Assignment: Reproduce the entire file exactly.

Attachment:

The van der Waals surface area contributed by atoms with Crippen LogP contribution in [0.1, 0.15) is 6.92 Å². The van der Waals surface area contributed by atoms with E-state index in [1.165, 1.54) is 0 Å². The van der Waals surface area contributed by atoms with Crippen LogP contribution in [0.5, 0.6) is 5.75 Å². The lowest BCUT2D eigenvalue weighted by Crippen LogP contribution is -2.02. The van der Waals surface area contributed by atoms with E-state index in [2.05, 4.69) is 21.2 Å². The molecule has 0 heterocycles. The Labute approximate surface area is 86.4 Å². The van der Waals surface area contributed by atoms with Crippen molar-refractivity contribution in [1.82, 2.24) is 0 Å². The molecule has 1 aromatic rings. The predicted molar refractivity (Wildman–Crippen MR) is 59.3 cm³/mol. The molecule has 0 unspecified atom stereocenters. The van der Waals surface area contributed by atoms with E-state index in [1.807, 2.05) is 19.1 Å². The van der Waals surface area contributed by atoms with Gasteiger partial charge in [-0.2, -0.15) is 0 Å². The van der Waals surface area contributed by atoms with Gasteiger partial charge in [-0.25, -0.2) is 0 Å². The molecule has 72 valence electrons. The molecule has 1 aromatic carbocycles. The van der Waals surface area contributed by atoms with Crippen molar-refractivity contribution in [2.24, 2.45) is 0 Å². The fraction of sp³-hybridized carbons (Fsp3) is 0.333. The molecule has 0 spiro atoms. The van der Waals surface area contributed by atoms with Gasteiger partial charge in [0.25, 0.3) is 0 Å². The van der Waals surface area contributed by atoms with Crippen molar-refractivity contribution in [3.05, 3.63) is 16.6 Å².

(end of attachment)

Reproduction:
The van der Waals surface area contributed by atoms with Crippen LogP contribution in [0.1, 0.15) is 6.92 Å². The van der Waals surface area contributed by atoms with E-state index in [1.165, 1.54) is 0 Å². The van der Waals surface area contributed by atoms with Crippen LogP contribution in [0.5, 0.6) is 5.75 Å². The lowest BCUT2D eigenvalue weighted by Crippen LogP contribution is -2.02. The van der Waals surface area contributed by atoms with E-state index in [2.05, 4.69) is 21.2 Å². The molecule has 0 heterocycles. The Labute approximate surface area is 86.4 Å². The van der Waals surface area contributed by atoms with Crippen molar-refractivity contribution in [1.82, 2.24) is 0 Å². The molecule has 1 aromatic rings. The predicted molar refractivity (Wildman–Crippen MR) is 59.3 cm³/mol. The molecule has 0 unspecified atom stereocenters. The van der Waals surface area contributed by atoms with E-state index in [1.807, 2.05) is 19.1 Å². The van der Waals surface area contributed by atoms with Gasteiger partial charge in [-0.2, -0.15) is 0 Å². The van der Waals surface area contributed by atoms with Gasteiger partial charge in [-0.25, -0.2) is 0 Å². The molecule has 72 valence electrons. The molecule has 1 aromatic carbocycles. The van der Waals surface area contributed by atoms with Crippen molar-refractivity contribution in [2.24, 2.45) is 0 Å². The fraction of sp³-hybridized carbons (Fsp3) is 0.333. The molecule has 0 spiro atoms. The van der Waals surface area contributed by atoms with Gasteiger partial charge in [0.25, 0.3) is 0 Å². The van der Waals surface area contributed by atoms with Crippen molar-refractivity contribution in [3.05, 3.63) is 16.6 Å².